Then you have the baby. Then the stress comes. You've had the stress throughout the later part of your pregnancy, then the stress continues. No, no, I'd prefer you not to go. If you want to, the choice is yours, but the screening I think is really uncalled for, because they put you in a very tight position. Just believe that your baby is sound. That's it. But if you have a sickle cell baby the bible says God won't give you a burden you can't carry. He always gives you something you can carry. If you have a sickle cell baby by chance, let it be at the end - see the baby at the, when you've given birth, at delivery point. Do not check before then. But it's still your choice [laughs]. It's still your choice.

 

Professional learning: She was willing to go along with whatever tests the NHS offered, but she...

Professional learning: She was willing to go along with whatever tests the NHS offered, but she...

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They didn't really tell me much. They just told me they were going to check for glucose levels, blood group, AIDS test, so it wasn't really like 'Glucose level' this is what it means', you know. It was just first lines, and 'We're checking for stuff', and that was it. She said, 'Oh, two weeks time you get your result. If there's anything's wrong we'll call you.' So that's it. So to them there was something wrong, that's why they called me.

And looking back would you make the same decision again, or would you actually say, 'No, I don't want-'?

[Laughs] if I knew they were going to do blood group and all that. But anyway it is, it is the policy. You know, the bible, the bible says give Caesar what belongs to Caesar. So I'll give Tony Blair what belongs to Tony Blair. So if, if the NHS says they're going to check for blood group, AIDS test, who am I to say, 'No'? I will go and do all their stuff. I'll make them happy, respect their views, you know? I'm not going to say, 'Oh, NHS is wrong.' Uh-uh. I respect their views, you know? If God thought there was, he was just going to be healing us without doctors, he wouldn't have made doctors. So I really, really respect their views. I respect everything they tell me. That's why I go for their blood group, I go for their scanning, I go for all the stuff they want me to do. So I would have gone. Because that - it was mandatory, and I'd have gone.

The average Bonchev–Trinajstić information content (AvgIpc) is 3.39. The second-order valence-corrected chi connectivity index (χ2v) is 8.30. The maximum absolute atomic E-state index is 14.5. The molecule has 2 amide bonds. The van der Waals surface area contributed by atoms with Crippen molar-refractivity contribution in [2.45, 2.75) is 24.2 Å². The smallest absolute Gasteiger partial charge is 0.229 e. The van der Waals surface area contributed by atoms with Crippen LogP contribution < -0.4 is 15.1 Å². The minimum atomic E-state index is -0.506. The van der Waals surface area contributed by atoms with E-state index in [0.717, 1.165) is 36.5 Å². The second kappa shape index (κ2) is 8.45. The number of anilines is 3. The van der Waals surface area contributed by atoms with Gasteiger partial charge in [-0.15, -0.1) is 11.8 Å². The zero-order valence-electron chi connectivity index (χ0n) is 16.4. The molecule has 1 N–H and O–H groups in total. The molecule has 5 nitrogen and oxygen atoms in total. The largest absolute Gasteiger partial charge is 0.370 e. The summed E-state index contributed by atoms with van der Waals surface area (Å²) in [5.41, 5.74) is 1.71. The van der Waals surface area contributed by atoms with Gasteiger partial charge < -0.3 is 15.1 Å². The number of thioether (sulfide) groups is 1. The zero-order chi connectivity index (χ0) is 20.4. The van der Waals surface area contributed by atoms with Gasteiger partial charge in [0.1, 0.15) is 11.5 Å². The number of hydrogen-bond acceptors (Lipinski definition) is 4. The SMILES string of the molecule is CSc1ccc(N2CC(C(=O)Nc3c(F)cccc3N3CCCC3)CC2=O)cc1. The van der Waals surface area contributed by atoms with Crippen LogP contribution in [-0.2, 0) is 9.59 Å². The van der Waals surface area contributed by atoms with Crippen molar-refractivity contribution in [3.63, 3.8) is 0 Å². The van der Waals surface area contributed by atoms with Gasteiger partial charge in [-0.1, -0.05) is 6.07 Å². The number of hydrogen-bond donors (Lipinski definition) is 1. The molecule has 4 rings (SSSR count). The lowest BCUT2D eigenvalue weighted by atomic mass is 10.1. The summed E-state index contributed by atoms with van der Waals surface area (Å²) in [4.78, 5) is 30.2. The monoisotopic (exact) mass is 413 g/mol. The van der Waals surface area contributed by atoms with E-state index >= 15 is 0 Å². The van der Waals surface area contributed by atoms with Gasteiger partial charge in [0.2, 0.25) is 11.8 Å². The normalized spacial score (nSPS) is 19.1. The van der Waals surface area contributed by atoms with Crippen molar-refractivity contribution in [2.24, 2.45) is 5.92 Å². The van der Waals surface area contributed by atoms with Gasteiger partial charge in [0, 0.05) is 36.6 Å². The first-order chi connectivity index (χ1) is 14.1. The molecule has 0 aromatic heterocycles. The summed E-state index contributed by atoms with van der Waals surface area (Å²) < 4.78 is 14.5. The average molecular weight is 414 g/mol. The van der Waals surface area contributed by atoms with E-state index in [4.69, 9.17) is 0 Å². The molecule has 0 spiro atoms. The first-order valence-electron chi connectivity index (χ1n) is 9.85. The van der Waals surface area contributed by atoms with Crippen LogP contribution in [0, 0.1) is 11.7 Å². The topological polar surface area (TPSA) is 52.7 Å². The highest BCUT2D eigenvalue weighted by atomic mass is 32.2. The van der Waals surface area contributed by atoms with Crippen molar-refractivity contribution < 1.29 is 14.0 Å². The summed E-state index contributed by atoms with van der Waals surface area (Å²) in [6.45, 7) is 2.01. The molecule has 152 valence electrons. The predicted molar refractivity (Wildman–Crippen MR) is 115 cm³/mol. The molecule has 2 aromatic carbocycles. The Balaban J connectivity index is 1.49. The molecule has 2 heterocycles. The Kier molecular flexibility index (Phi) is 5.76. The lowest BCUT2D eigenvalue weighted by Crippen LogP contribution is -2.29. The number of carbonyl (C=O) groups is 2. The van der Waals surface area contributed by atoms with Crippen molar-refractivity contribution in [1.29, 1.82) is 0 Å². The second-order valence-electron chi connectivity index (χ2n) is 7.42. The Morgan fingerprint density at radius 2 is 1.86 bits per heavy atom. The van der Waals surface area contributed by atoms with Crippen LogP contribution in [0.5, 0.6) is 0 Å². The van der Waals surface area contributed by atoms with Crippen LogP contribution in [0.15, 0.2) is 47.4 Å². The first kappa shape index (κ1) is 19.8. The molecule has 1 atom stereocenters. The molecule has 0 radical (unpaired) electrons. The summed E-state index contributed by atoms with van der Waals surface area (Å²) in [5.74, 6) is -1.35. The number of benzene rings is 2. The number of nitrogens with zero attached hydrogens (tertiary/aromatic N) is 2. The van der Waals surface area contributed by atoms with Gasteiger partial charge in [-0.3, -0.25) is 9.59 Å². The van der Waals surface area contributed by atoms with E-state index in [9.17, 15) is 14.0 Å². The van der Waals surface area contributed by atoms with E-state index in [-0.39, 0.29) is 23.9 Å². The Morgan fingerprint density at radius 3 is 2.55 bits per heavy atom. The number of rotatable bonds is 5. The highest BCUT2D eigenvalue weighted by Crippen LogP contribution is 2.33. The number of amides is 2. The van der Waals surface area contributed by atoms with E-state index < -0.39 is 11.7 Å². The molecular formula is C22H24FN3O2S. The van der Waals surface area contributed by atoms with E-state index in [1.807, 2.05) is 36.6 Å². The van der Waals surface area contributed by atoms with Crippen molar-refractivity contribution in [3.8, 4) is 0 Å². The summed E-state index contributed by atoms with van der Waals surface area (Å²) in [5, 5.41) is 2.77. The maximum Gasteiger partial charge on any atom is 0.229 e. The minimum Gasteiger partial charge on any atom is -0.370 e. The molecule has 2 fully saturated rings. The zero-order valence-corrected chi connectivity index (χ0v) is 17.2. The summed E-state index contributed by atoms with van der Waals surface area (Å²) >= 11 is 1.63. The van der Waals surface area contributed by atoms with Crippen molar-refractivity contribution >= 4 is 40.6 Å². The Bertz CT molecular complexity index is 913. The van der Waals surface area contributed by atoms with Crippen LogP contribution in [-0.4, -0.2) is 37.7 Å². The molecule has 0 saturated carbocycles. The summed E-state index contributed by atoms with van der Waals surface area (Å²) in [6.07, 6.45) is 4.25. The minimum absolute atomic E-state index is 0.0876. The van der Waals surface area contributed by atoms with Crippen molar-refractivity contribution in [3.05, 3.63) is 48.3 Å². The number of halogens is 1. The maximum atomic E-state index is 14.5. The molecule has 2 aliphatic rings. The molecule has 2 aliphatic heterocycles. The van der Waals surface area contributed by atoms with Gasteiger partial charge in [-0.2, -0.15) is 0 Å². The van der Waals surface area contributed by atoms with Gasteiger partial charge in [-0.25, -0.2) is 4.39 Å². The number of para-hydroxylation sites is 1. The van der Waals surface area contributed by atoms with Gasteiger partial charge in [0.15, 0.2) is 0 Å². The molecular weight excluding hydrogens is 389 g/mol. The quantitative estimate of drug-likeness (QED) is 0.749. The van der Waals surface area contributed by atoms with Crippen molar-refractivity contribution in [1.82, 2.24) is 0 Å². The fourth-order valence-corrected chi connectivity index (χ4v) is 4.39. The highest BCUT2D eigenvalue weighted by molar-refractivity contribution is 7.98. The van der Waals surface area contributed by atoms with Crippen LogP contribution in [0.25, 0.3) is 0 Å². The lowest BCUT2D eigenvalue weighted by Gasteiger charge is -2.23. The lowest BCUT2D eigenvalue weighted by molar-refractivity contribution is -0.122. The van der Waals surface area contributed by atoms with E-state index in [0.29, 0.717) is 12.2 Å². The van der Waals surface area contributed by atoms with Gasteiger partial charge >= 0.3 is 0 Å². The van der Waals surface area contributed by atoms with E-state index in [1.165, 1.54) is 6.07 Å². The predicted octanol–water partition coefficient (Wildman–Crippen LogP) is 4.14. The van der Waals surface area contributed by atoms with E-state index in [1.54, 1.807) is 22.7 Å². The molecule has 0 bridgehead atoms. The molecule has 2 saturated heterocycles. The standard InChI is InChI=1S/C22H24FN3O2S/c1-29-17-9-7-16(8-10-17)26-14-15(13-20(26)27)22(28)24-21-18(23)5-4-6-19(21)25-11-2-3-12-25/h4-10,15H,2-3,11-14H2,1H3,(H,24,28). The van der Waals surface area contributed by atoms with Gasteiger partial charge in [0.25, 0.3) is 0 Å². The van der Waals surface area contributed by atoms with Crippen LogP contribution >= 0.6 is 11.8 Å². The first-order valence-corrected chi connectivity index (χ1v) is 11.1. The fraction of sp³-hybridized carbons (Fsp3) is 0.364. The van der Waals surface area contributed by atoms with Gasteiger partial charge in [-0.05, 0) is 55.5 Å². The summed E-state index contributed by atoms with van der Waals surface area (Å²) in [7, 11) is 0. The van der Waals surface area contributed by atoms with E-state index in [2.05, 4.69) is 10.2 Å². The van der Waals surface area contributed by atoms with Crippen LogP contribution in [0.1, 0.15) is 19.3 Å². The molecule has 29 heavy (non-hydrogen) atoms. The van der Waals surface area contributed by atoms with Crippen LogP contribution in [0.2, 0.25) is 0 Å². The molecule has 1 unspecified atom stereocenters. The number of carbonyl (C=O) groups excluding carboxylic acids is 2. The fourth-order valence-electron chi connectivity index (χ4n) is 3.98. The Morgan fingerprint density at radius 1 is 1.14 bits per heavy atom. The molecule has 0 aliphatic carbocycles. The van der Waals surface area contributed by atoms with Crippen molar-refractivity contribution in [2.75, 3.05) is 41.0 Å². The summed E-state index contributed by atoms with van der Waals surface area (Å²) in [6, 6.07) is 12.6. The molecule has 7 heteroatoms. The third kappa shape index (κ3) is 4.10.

Footnote' no-one has to have screening if they do not want to - it is a choice. Blood group is different from being a carrier or having the disorder.
 
 

Professional learning: When she was a child her family thought she had only a tiny amount of...

Professional learning: When she was a child her family thought she had only a tiny amount of...

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We had to do like eight blood tests, and they took out eight, my goodness, bottles of blood from me. And they were like, oh, they were going to test for AIDS, they were going to test for blood group, they're going to test for so many stuff. I was like, 'OK, no problem.' I actually thought I was AA [not a carrier], because when I was little, my mum told me, they said the S was so small it was going to leave. And I always used to have malaria. So actually I was so confident that it was AA, you know, so I was like they could take as much blood as they want, you know? 

But you said they'd said there was a tiny bit of S?

Very tiny S. Because in Africa they believe if you're AA you always have malaria, but if you have AS you're stronger. You never fall sick. So when the S [haemoglobin S] - according to the doctor in Africa the S will go. And I always had the, I always had the tendency that I always had malaria. October was my worst month in Africa. I always had malaria. So my mum was like, 'Oh yes, the S had gone'. It was now AA. That's the problem. But it wasn't a problem. Well, that's what I thought.

So has anybody talked to you about that since and, and about why, you know whether that was true, or whether it was the testing hadn't picked it up properly or?

Nobody has, but to me, I know back then, twenty-six years ago, we didn't really have like equipment you guys have now, you know? So I know being Africa, they could have made their mistake, you know? We just take it that, 'Oh yes, Africa wasn't really developed then, so they must have made a mistake.'

Footnote' Although being a carrier of sickle cell does seem to be protective against severe malarial infection in many people, particularly during childhood, there is still a risk of malaria infection. Your carrier status does not change during your lifetime.
 

Professional learning: Rather than getting results in a letter or a phone call, she would have...

Professional learning: Rather than getting results in a letter or a phone call, she would have...